"In summer [there are] a lot of kids," says Chef Gary VanWicklin, who prepares the day's meals back at the Harbor Light Center. "The need is heavier in the summer."
Even behind-the-scenes, like in the efficient kitchen where VanWicklin manages a staff of three employees and two volunteers to make the 5,000 Bed and Bread meals for trucks and shelters, financial strain is a part of daily life. The program is supplying seven percent more meals than in 2011, but has had to make do with fewer staff members after budget cuts.
Despite its established track record of feeding the needy, the Salvation Army struggles to reel in monetary and food donations. Charitable giving has been down nationwide in the last few years, though incidentally, Detroit ranks high, with city residents donating 11 percent of their income on average. That's more than double the state and country rates.
The 25-year-old Bed and Bread program, which has since been replicated in other cities, was founded in Detroit and is largely funded by a yearly radiothon, which raised $1.7 million in February, according to Crain's Detroit Business. Donations are also down significantly since the program's longtime advocate and broadcaster Dick Purtan retired from his post at WOMC FM 104.3.
"With donations down ... we're trying to get blood out of a rock," VanWicklin says.
Under a third of the food for the Bed and Bread program is donated, and the rest is purchased cheaply from places like Gleaners Food Bank. Some of the biggest costs are actually non-perishables like disposable cups, bowls and plates.
So a little creativity goes a long way, and VanWicklin will likely take anything that comes cheaply and try to work it into a meal.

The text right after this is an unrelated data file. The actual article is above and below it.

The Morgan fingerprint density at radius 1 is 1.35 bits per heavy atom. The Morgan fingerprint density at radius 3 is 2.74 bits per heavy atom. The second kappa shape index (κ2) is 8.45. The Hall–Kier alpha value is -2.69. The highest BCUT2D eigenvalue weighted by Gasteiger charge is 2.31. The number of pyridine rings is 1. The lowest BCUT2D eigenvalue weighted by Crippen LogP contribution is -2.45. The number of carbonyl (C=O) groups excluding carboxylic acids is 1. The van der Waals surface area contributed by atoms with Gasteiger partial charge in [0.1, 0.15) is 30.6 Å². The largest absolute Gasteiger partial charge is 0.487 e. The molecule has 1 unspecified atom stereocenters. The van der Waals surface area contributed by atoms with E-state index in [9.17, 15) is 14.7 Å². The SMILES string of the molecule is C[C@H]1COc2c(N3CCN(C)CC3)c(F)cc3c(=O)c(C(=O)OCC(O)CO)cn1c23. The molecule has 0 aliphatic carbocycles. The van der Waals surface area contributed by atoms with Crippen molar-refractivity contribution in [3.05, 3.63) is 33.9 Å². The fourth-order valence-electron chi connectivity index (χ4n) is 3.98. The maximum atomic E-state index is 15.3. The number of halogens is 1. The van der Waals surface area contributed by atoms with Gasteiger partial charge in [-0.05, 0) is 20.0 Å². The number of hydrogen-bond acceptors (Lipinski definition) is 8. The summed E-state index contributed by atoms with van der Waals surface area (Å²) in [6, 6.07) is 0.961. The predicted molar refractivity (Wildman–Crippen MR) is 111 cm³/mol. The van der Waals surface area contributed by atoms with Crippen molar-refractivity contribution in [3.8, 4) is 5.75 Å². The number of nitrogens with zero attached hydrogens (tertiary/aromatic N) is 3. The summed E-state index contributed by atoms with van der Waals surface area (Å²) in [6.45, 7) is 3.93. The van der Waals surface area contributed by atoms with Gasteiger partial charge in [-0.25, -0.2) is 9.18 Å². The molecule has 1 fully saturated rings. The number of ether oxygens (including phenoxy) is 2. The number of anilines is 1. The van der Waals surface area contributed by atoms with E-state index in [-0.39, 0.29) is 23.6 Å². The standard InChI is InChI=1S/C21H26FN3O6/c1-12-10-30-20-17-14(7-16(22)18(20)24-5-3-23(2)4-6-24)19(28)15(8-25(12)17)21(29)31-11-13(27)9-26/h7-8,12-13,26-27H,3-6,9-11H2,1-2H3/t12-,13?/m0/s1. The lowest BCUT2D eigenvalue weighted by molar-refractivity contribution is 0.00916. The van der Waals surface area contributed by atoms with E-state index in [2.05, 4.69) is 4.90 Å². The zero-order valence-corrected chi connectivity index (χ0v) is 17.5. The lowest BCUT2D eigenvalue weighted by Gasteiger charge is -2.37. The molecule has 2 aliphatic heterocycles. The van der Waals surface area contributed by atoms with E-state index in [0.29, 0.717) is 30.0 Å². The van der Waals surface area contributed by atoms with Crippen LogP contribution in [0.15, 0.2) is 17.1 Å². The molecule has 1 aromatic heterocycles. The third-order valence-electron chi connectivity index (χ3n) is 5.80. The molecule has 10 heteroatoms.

"I try to think outside the box," he says.
It doesn't always pan out. He once took a chance on a large quantity of chicken boullion that turned out to be too salty to use in soup, no matter how he tried to dilute it.
The lunches served from the trucks are simple and well-balanced, with special holiday meals for Thanksgiving, Christmas and even St. Patrick's Day this year. In other rooms of the sparse kitchen, employees prepare chicken and a meaty bean dish that will be served at the shelters. Shortly after noon, individuals from the rehab facility file in.
"You don't want to give them the same thing everyday," says VanWicklin.
Throughout the Salvation Army headquarters and in the trucks, people go about their work cheerfully even as they are realistic about the struggles of those they serve.
"I like to see the people [who] need get taken care of … it makes you feel good that you're doing something for them," VanWicklin says.
Anthony Norris, who has been driving the Bed and Bread trucks for a year after working as a monitor at the Harbor Light rehab facility, agrees.
"People come up to the truck and tell you you're doing a good thing," he says.
Norris, who was raised on the city's northwest side and still lives in the same neighborhood, said he can occasionally get frustrated by the people who try to wrangle an extra sandwich or pester him for more food. But after seeing desperation day in and day out, he also can't help but offer extra food to people who appear to really need it.
"Sometimes it's hard to say no. You want to give everybody the same, but deep down you're like, they're really hungry."
Norris has been in the business of helping people since 1995. He was in an accident with a bus in 1991 and suffered no lasting damage, but seeing others in the hospital with more serious injuries sparked a change in him.
"I was blessed to walk away from the situation," he says. "I just had to pray to God, what is my purpose."
"This is my purpose, to help people less fortunate … this is my calling."